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Ancient Branded Journalism

Even Elvis had his predecessors. Likewise, branded journalism isn’t a completely new concept. We’re seeing a ton of emerging forms and models of branded journalism, and there are new reasons this kind of content is important and effective, but it’s all built on the shoulders of some pretty amazing predecessors.

Two of the best: the Mobil Travel Guide and the Merck Manual.

The Mobil Travel Guide was created by Mobil Oil in 1958. It’s purpose wasn’t so much to market Mobil gas in particular — it was to spur driving and, not exactly as an afterthought, gas consumption. The guides used experts to rate hotels and restaurants — giving birth to the Mobil star ratings still in place today.

The Mobil guides were so effective because consumers felt the guides could be trusted. The booklets were impartial and expert-driven. They were a form of journalism — the kind of thing Conde Nast Traveler might do about “best restaurants of California.” While there’s no telling how much Mobil gasoline the guides sold, certainly they made consumers feel good about Mobil.

(The guides were licensed to Forbes Media by ExxonMobile in 2009. So now the guides are owned by a journalism company, which gives credence to the idea that these were journalism all along. Lately, the operation has been turned into a web site called Startle, which seems like a really bad name for a site devoted to planning a trip.)

Even older than the Mobil Travel Guide is The Merck Manual, first published by the pharmaceutical giant in 1899. It is an example of business-to-business branded journalism — the manuals were at first a physicians desk reference, available only to doctors. The first edition set out to detail the effect on the human body of every substance used in medicine.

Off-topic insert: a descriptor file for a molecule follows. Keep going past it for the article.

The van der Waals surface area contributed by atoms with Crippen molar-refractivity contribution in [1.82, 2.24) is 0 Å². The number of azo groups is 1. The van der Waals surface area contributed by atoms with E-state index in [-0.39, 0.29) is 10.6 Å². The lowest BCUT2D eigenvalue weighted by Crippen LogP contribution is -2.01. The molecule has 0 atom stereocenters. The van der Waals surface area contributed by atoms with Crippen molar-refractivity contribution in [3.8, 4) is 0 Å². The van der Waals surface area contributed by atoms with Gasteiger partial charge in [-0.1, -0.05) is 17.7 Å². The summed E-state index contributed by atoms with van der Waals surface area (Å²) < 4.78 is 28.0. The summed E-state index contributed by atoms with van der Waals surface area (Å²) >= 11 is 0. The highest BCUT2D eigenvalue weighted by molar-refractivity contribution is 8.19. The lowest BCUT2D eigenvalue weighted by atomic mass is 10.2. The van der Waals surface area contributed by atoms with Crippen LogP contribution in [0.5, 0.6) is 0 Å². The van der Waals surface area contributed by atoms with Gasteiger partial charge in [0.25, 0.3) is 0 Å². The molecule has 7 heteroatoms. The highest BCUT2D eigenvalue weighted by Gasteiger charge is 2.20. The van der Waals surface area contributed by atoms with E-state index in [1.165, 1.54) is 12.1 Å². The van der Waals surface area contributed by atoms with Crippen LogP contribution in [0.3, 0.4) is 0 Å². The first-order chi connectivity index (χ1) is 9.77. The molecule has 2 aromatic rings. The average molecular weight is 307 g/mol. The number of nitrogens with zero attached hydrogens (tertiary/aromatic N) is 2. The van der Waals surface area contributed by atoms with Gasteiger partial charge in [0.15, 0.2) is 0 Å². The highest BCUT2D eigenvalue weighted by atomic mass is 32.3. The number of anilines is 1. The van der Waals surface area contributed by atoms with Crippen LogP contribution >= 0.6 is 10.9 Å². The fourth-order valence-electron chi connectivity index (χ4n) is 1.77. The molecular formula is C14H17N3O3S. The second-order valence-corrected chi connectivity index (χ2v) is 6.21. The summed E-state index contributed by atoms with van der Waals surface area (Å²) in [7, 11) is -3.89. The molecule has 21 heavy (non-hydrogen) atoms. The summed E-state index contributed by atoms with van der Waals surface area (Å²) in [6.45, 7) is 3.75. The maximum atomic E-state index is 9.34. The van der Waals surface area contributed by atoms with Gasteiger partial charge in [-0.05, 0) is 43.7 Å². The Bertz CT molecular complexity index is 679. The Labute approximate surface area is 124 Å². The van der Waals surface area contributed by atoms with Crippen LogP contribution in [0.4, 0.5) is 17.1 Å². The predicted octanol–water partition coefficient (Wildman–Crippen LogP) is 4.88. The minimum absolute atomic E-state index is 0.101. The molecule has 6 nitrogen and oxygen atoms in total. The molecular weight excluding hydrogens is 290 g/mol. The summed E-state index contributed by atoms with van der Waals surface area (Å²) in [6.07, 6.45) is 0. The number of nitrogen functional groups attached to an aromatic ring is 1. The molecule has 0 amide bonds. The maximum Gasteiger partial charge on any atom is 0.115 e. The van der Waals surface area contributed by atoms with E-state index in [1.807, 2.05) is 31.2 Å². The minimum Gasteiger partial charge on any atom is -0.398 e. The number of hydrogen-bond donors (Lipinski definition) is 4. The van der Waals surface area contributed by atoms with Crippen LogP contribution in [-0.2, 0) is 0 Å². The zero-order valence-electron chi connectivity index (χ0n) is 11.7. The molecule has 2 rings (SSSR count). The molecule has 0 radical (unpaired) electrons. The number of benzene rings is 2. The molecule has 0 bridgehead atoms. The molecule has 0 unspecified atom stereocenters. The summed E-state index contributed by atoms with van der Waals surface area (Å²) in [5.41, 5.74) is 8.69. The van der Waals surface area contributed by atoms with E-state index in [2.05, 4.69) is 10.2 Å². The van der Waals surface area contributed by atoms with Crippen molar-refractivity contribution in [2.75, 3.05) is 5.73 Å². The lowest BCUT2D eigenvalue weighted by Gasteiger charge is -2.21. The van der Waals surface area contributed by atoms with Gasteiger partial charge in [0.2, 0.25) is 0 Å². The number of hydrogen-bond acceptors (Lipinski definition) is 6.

Again, The Merck Manual did not hawk Merck products. It was written by experts and reviewed by esteemed scientists and doctors. Instead of feeling like biased marketing material, it felt to physicians like a valuable, impartial resource. So doctors accepted the Merck Manual and put it on their bookshelves — a constant reminder that Merck was a trustworthy company.

Years later, Merck realized that individuals were getting their hands on Merck Manuals to keep at home as a medical reference. So Merck created a less-technical consumer version. By 2000, the 16th edition of the Merck Manual sold 2 million copies and was translated into 16 languages.

The Mobil Travel Guide and Merck Manual were so successful and enduring because of one key reason: trust. Both valued trust over salesmanship, and trust won the day.

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